Old men are a rare sight around here - a seventy-year-old must have
survived no fewer than four major wars, two likely as a combatant and
two likely as a refugee. The old man that shows up at our compound now
from time to time, even considering the scarcity of the elderly, is a
sight to behold.
I don't know his name; it seems no one does except him because
everyone refers to him either as The Mose (which means old man) or The
Old Man. Even when he introduces himself by name, the name slips
immediately from the hearer's ears. There are men here in their 30s
and 40s who remember the old man from their youth, men who consider
him like an uncle or a mentor, who never refer to him by name but
speak of him reverentially.
His head is bald save for a tuft of brittle white hair above either
ear, and he wears enormous bifocals as thick as glass bottle bottoms
with a frame often held together by electrical tape. He requires the
use of a cane to walk, his left leg always held completely straight -
and even then he is only capable of a few short steps at a time. He
smiles often, revealing a mouth that is well on its way to
When he opens his mouth to speak, though, he speaks with a crisp
patrician diction whose unparalleled enunciation catches the ear. He
was likely educated in a British system, long before conflict took
hold of his country and rendered harsh judgment on the educational
I have heard him speak because he has taken to moving from town to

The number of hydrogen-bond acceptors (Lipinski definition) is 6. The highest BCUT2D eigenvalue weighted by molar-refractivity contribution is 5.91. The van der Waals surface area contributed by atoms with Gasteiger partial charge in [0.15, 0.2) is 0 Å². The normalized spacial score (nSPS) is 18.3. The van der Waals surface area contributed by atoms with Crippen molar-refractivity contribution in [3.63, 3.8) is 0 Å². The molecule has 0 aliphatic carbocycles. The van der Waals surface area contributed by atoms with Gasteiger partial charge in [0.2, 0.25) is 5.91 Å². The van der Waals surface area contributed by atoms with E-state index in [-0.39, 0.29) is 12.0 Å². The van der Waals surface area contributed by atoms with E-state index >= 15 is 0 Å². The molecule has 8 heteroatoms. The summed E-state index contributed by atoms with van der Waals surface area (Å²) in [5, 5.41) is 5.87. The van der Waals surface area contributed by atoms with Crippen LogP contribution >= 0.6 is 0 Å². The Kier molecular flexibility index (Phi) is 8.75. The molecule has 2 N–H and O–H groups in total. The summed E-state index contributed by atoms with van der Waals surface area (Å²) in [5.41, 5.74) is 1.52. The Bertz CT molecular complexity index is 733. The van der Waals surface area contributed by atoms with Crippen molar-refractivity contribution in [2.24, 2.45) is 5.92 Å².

town and from church to church within each town to stand before as
many congregations as he can every Sunday until the referendum to
plead for peace. Dressed in gray flannel trousers, an open collar
shirt, and a navy blazer, he pushes himself up on his cane and turns
to his audience. He has three pages of notes written in a clear hand,
and before he speaks he begs the assistance of the pastor and declares
without shame that he can't actually see what he has written, so the
pastor will have to feed him his lines.
The first line reads, "Tell them their God is with them."
The pastor whispers to him, "Tell them their God is with them."
The old man's voice resounds, "Your God is with you!"
It continues on like this for three or four lines, but then something
happens. The prompts from the pastor act as a spark and enkindle the
passion inside him, and he begins to string together line after line
of rhetoric about the value of peace in times of conflict, about the
democratic process, about the role of citizens, about the many things
that the South Sudanese have to be grateful for. There is a
translator, as there always is in official meetings in a country where
the people speak dozens of different languages, and this translator
struggles to keep up with the old man as he speaks, but the old man
never falters and from time to time corrects the translator with a
more apt turn of phrase.
He closes by reminding the people that they had another opportunity
for freedom fifty years ago, an opportunity that was squandered by
rampant fear-mongering andgreedy tribal chieftains who colluded to
sell their birthright. He calls to their attention the tragic number
of lives lost because of that folly, and he asks that those lives
would be the payment rendered for this generation to taste freedom.
Then he thanks the people, and - with every bone in his appendages
quavering - lowers himself back into his chair.
Later he'll ride as a passenger on a motorcycle - one hand clutching
his cane the other holding on to the bike - to the next church or a
radio station or anywhere that he can speak his message. Late in the
evening he'll eat with his hosts if food is offered, and he'll wait
for someone to offer him a ride home. He might not be noticed for
several hours because he sits with great contentment, but in time
someone will say, "Get the motorcycle keys, so I can take The Old Man
home," and into the night he'll disappear.